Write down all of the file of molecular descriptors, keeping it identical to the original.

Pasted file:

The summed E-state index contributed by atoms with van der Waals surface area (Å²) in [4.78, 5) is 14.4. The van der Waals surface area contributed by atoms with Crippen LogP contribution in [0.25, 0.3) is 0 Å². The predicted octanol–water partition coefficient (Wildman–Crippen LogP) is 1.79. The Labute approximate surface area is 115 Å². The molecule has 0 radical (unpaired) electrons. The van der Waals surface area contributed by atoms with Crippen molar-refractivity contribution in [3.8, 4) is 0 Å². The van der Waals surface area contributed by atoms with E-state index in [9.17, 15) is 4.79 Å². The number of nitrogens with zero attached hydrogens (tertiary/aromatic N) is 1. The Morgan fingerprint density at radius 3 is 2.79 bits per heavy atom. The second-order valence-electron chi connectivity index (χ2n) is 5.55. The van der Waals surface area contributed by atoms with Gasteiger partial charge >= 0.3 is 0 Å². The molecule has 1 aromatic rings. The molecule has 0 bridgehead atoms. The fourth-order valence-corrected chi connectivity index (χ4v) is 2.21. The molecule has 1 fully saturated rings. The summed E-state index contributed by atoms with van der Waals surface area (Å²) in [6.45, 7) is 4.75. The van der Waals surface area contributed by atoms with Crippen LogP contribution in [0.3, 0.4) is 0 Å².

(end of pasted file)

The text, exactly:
The summed E-state index contributed by atoms with van der Waals surface area (Å²) in [4.78, 5) is 14.4. The van der Waals surface area contributed by atoms with Crippen LogP contribution in [0.25, 0.3) is 0 Å². The predicted octanol–water partition coefficient (Wildman–Crippen LogP) is 1.79. The Labute approximate surface area is 115 Å². The molecule has 0 radical (unpaired) electrons. The van der Waals surface area contributed by atoms with Crippen molar-refractivity contribution in [3.8, 4) is 0 Å². The van der Waals surface area contributed by atoms with E-state index in [9.17, 15) is 4.79 Å². The number of nitrogens with zero attached hydrogens (tertiary/aromatic N) is 1. The Morgan fingerprint density at radius 3 is 2.79 bits per heavy atom. The second-order valence-electron chi connectivity index (χ2n) is 5.55. The van der Waals surface area contributed by atoms with Gasteiger partial charge >= 0.3 is 0 Å². The molecule has 1 aromatic rings. The molecule has 0 bridgehead atoms. The fourth-order valence-corrected chi connectivity index (χ4v) is 2.21. The molecule has 1 fully saturated rings. The summed E-state index contributed by atoms with van der Waals surface area (Å²) in [6.45, 7) is 4.75. The van der Waals surface area contributed by atoms with Crippen LogP contribution in [0.3, 0.4) is 0 Å².